If I don't eat meat, is there any reason why I would choose a chef's knife or santoku over a vegetable knife (e.g. Japanese vegetable knives or Chinese cleavers)?

I eat all kinds of foods (from mexican to chinese) and make nearly everything from scratch (minus things like noodles), so from my cheap interim chef's knife, all I do is chop, slice, and dice. Although I've only recently taken up cooking, I don't see myself doing anything else (paring and bread knife aside). Because of this, I've been debating getting a vegetable knife, such as a Global vegetable knife or Wusthof Chinese cleaver.

5 Answers 5


Even for meat eaters, almost all knife work is done on vegetables. Santukos and chef's knives are general purpose knives, with great utility on vegetables. Chinese cleavers are also general purpose knives, the functional equivalent in that culture to the chef's knife.

The advice offered to you in this question:

Which knife is best for somone just learning to cook?

does not change simply because you are a vegetarian.


I use boning and fillet knives most often when preparing meat, and a slicer knife when portioning it after cooking - heck, I use my kitchen shears more often than my chef's knife when prepping raw meats (especially poultry and fish).

The chef's knife is used to prepare veggies, which is where the bulk of any cuisine's prep is, vegetarian or not. It's designed to reduce aromatics like onions, carrots, peppers and celery into minced, diced or cubed pot-ready ingredients. You can get through almost any food prep task with a chef's knife, a paring knife and a bread knife.

If you like collecting and playing with fine knives in the kitchen (and that's as fine a hobby as any), there are some fruit and vegetable-specific knives you could benefit from trying out.

  • Nakiri and Usubo - these are the knives used by japanese chefs expressly to prep vegetables. The nakiri is a more robust everyday knife, the usobo is meant for making exceptionally thin cuts. They are meant to chop rather than slice.
  • Tomato knife - This is a serrated knife used to cut soft and fragile food, such as tomatoes or ripe peaches. It's thinner and more weildy than a bread knife, and a good accompaniment to thicker European chef's knife styles.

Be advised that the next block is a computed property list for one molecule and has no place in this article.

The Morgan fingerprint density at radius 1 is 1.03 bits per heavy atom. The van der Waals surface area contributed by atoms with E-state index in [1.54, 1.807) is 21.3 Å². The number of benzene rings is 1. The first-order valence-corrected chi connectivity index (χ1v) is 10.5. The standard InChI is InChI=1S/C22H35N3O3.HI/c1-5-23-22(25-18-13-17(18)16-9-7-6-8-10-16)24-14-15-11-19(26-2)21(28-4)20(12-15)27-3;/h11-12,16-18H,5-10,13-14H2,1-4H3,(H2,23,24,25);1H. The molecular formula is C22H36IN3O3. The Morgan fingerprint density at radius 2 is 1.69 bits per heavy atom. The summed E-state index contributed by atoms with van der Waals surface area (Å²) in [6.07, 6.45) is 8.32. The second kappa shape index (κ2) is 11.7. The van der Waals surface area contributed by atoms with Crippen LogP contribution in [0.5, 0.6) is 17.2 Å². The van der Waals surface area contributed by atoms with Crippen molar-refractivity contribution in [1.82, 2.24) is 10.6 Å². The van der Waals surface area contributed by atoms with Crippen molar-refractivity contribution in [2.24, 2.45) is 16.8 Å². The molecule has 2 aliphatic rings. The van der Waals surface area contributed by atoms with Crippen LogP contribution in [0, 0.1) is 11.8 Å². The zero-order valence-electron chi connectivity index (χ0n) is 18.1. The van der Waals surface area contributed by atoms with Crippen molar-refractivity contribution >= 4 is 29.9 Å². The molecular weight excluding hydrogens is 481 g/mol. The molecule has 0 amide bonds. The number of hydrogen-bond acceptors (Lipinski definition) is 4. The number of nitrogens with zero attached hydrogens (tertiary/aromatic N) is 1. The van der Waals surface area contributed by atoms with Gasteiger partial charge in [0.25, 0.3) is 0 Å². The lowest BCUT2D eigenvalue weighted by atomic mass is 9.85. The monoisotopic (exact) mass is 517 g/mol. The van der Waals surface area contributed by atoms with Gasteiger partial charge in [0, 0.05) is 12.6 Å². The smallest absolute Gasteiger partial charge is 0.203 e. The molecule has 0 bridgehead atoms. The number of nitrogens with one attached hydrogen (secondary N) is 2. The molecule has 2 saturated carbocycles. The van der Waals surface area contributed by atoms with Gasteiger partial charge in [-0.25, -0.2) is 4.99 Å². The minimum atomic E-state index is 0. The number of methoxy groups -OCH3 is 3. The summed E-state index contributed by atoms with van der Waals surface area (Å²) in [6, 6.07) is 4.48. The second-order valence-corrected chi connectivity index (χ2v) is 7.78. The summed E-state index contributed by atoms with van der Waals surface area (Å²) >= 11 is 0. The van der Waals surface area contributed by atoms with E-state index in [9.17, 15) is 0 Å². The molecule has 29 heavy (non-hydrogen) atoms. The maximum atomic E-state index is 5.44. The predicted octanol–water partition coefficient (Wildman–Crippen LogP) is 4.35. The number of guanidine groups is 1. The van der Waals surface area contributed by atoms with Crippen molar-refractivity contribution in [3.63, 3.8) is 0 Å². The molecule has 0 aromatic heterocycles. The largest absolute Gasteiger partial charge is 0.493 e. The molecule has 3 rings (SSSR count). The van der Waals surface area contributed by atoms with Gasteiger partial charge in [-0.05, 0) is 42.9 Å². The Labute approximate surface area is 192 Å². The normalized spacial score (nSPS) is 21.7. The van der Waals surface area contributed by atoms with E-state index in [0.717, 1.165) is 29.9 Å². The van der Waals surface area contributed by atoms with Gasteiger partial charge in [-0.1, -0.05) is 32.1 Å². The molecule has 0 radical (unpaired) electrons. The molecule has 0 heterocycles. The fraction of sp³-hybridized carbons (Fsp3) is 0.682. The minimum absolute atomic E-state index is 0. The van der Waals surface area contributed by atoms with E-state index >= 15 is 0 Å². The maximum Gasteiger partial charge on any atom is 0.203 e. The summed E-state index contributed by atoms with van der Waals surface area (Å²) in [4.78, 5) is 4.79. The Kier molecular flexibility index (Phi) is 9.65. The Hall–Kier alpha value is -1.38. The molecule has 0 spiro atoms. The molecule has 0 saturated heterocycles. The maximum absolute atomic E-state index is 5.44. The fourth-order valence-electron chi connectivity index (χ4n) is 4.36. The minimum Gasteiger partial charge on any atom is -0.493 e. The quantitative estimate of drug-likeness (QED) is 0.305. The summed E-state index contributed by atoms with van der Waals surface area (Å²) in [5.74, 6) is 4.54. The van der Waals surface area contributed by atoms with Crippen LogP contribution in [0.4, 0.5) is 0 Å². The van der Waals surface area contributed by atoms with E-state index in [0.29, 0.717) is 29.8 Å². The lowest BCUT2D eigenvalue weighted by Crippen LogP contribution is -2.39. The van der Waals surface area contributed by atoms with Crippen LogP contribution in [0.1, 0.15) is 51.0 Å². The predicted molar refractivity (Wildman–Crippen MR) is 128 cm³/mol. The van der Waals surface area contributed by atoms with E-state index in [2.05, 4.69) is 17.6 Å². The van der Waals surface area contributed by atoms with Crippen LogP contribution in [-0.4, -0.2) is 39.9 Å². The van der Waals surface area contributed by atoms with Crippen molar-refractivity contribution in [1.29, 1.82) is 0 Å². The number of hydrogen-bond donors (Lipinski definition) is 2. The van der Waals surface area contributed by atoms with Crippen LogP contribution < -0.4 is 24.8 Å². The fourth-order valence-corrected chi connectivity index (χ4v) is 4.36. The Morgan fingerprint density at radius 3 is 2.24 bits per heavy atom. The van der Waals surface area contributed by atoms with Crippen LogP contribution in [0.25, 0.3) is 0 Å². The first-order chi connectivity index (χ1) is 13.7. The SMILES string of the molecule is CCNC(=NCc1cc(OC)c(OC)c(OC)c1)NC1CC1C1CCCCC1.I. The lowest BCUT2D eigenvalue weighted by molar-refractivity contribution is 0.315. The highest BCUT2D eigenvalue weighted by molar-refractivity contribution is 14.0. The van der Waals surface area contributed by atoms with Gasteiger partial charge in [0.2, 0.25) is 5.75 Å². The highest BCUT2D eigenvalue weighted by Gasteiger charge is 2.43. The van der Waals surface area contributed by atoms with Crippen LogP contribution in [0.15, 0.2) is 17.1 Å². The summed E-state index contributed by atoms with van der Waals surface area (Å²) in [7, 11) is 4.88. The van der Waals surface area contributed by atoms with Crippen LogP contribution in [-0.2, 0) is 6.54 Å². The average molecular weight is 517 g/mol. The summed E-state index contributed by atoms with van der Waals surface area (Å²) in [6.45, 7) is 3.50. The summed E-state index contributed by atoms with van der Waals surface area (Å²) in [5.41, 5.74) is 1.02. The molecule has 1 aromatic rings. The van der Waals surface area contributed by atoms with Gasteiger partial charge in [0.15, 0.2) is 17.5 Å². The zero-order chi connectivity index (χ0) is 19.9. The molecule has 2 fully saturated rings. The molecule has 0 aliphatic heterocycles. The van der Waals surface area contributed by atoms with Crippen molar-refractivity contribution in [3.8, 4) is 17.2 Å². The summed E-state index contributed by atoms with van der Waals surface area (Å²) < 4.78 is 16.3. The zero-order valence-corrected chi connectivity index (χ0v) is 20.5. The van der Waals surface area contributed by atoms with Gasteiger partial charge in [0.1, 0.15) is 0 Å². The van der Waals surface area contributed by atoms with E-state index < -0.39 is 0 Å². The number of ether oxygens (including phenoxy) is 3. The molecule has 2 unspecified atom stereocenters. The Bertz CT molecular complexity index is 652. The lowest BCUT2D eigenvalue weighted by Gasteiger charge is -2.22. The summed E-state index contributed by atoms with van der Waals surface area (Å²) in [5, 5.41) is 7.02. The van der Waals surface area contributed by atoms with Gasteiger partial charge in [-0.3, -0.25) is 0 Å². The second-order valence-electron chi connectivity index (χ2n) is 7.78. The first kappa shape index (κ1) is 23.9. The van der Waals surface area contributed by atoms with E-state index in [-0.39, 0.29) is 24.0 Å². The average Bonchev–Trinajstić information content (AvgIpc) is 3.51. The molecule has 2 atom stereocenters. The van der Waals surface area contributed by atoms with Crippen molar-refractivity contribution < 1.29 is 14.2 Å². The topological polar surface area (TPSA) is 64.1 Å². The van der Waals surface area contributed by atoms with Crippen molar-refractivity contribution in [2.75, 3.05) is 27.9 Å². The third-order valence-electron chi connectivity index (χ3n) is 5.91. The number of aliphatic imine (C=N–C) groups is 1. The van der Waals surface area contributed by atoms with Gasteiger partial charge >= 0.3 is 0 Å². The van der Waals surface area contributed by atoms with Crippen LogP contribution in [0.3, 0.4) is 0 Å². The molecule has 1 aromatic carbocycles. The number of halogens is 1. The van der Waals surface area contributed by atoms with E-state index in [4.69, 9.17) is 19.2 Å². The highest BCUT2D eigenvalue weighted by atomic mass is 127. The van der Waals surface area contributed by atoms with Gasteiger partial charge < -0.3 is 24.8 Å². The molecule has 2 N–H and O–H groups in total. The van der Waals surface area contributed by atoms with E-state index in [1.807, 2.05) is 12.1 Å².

• Bird's Beak - This is used to tournee root vegetables, pare round fruit, and to make delicate and tricky garnish cuts.

Chinese chef's knife is a multipurpose tool, and (depending on weight and blade thickness) is very handy to slice, chop and dice vegetables.

The technique is to let the knife's weight to the work, i.e. cook exerts no or almost no force on the downstroke.

Moreover it also used to transfer sliced and chopped ingredients to a wok pan.

Have a look at videos where chefs use same or similar knife for almost anything.

  • Although yes, it can perform the same tasks, the chinese chef's knife uses a different technique. The rounded front of the chef's knife allows you to keep the point on the board, and use a rocking motion while slicing, so you can get more precision with less skill.
    – Joe
    Commented May 5, 2014 at 12:32

Most santoku, and certainly nakiri/usuba, knives are not good at supporting cutting styles that rely on the tip rolling smoothly on the cutting board; santoku tips tend to offer a more limited angle before the tip catches into the cutting board instead of rolling - while this seems to support the knife very firmly, it can very abruptly stop doing so, ending in an imperfect cut or even an injury.

Also, the tip of a chef (or kiritsuke) knife is well suited to doing some paring/cleaning work without having to change knives...

Blades that have a very straight edge (nakiri) have their use for thin or depth-controlled cuts (hasselback anything ;)...

It is likely that your local asian grocer will have inexpensive knives in most of the common asian shapes, these might not be Wusthof quality but they tend to be sharp and easily resharpened, and still of a far better quality than an equally priced supermarket knife - these are useful to experiment and find out what blades you like working with....

That said, most every knife shape/style is SOMETIMES useful even in a fully vegetarian or vegan kitchen - just not as often. It helps to think in terms of techniques rather than ingredients that these were intended for. For example, one could consider the deba and yanagiba pure fish knives - or useful wherever you need to separate elastic from hard (eg various fruit prep tasks), or slice something with long smooth strokes (eg various bakery tasks).


My neighbor is a good cook and I do a lot of the prep work when I am over for a meal.

He really likes his santoku and encourages me to use it but I don't like it. I prefer a wide 6 inch cooks knife with as relatively flat blade for meat, vegetables, and fruit.

There are many tasks I like the point (better control):

  • On slice down on an onion half to dice I don't slice the two ends all the way to the front.

  • Slicing out the stem on a half strawberry.

  • Clear out the interior on a pepper.

For pure fine mincing like parsley is the only time I prefer a santoku.

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